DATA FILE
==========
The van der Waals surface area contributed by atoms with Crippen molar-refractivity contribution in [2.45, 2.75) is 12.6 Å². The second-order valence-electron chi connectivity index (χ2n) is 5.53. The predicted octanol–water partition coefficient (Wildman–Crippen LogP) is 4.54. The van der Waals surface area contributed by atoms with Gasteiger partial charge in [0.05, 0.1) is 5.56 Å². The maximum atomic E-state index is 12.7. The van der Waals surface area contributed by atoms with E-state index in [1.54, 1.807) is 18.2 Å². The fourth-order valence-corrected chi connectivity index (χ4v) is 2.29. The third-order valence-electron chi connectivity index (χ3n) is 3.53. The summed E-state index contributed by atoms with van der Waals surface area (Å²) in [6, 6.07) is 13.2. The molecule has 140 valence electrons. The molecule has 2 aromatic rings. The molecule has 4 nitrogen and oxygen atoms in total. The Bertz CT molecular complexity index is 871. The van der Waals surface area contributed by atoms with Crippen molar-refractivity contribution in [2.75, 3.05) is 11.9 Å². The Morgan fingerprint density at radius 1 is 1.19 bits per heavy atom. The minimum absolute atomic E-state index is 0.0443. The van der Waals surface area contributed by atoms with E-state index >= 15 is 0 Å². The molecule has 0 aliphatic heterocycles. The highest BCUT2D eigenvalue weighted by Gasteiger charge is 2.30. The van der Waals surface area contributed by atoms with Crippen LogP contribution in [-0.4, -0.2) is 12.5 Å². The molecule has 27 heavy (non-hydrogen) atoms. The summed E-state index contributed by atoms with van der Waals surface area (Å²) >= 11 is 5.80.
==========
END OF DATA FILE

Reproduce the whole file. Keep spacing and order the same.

The van der Waals surface area contributed by atoms with Crippen molar-refractivity contribution in [2.45, 2.75) is 12.6 Å². The second-order valence-electron chi connectivity index (χ2n) is 5.53. The predicted octanol–water partition coefficient (Wildman–Crippen LogP) is 4.54. The van der Waals surface area contributed by atoms with Gasteiger partial charge in [0.05, 0.1) is 5.56 Å². The maximum atomic E-state index is 12.7. The van der Waals surface area contributed by atoms with E-state index in [1.54, 1.807) is 18.2 Å². The fourth-order valence-corrected chi connectivity index (χ4v) is 2.29. The third-order valence-electron chi connectivity index (χ3n) is 3.53. The summed E-state index contributed by atoms with van der Waals surface area (Å²) in [6, 6.07) is 13.2. The molecule has 140 valence electrons. The molecule has 2 aromatic rings. The molecule has 4 nitrogen and oxygen atoms in total. The Bertz CT molecular complexity index is 871. The van der Waals surface area contributed by atoms with Crippen molar-refractivity contribution in [2.75, 3.05) is 11.9 Å². The Morgan fingerprint density at radius 1 is 1.19 bits per heavy atom. The minimum absolute atomic E-state index is 0.0443. The van der Waals surface area contributed by atoms with E-state index >= 15 is 0 Å². The molecule has 0 aliphatic heterocycles. The highest BCUT2D eigenvalue weighted by Gasteiger charge is 2.30. The van der Waals surface area contributed by atoms with Crippen LogP contribution in [-0.4, -0.2) is 12.5 Å². The molecule has 27 heavy (non-hydrogen) atoms. The summed E-state index contributed by atoms with van der Waals surface area (Å²) >= 11 is 5.80.